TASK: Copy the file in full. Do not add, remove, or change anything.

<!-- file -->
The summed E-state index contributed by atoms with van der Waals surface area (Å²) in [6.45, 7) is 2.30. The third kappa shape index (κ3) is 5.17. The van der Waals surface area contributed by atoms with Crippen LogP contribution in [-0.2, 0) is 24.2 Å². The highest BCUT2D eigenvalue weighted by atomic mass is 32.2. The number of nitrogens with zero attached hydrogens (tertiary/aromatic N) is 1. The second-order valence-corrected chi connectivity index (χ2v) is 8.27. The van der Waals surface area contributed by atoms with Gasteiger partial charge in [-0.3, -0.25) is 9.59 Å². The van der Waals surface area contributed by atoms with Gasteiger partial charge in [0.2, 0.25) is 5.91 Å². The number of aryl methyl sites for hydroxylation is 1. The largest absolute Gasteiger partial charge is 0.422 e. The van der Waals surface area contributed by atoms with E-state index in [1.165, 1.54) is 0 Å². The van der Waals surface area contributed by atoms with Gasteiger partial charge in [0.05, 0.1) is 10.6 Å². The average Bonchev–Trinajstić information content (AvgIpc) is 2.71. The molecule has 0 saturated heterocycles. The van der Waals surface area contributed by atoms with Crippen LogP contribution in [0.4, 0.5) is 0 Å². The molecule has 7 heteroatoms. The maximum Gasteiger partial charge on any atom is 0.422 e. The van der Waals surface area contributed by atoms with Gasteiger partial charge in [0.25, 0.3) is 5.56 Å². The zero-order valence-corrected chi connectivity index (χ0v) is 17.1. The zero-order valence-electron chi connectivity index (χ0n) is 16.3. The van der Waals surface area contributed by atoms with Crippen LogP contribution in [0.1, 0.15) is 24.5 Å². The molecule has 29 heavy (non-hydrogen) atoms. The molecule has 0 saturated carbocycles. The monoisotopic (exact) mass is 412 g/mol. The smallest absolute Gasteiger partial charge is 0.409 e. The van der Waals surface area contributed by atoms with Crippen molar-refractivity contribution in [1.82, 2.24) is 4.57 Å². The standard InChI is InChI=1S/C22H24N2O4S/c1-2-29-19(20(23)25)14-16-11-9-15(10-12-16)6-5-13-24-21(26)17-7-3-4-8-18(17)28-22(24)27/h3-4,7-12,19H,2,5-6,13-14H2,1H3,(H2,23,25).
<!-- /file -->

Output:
The summed E-state index contributed by atoms with van der Waals surface area (Å²) in [6.45, 7) is 2.30. The third kappa shape index (κ3) is 5.17. The van der Waals surface area contributed by atoms with Crippen LogP contribution in [-0.2, 0) is 24.2 Å². The highest BCUT2D eigenvalue weighted by atomic mass is 32.2. The number of nitrogens with zero attached hydrogens (tertiary/aromatic N) is 1. The second-order valence-corrected chi connectivity index (χ2v) is 8.27. The van der Waals surface area contributed by atoms with Gasteiger partial charge in [-0.3, -0.25) is 9.59 Å². The van der Waals surface area contributed by atoms with Gasteiger partial charge in [0.2, 0.25) is 5.91 Å². The number of aryl methyl sites for hydroxylation is 1. The largest absolute Gasteiger partial charge is 0.422 e. The van der Waals surface area contributed by atoms with E-state index in [1.165, 1.54) is 0 Å². The van der Waals surface area contributed by atoms with Gasteiger partial charge in [0.05, 0.1) is 10.6 Å². The average Bonchev–Trinajstić information content (AvgIpc) is 2.71. The molecule has 0 saturated heterocycles. The van der Waals surface area contributed by atoms with Crippen LogP contribution in [0.4, 0.5) is 0 Å². The molecule has 7 heteroatoms. The maximum Gasteiger partial charge on any atom is 0.422 e. The van der Waals surface area contributed by atoms with Gasteiger partial charge in [0.25, 0.3) is 5.56 Å². The zero-order valence-corrected chi connectivity index (χ0v) is 17.1. The zero-order valence-electron chi connectivity index (χ0n) is 16.3. The van der Waals surface area contributed by atoms with Crippen LogP contribution in [0.1, 0.15) is 24.5 Å². The molecule has 29 heavy (non-hydrogen) atoms. The molecule has 0 saturated carbocycles. The monoisotopic (exact) mass is 412 g/mol. The smallest absolute Gasteiger partial charge is 0.409 e. The van der Waals surface area contributed by atoms with Crippen molar-refractivity contribution in [1.82, 2.24) is 4.57 Å². The standard InChI is InChI=1S/C22H24N2O4S/c1-2-29-19(20(23)25)14-16-11-9-15(10-12-16)6-5-13-24-21(26)17-7-3-4-8-18(17)28-22(24)27/h3-4,7-12,19H,2,5-6,13-14H2,1H3,(H2,23,25).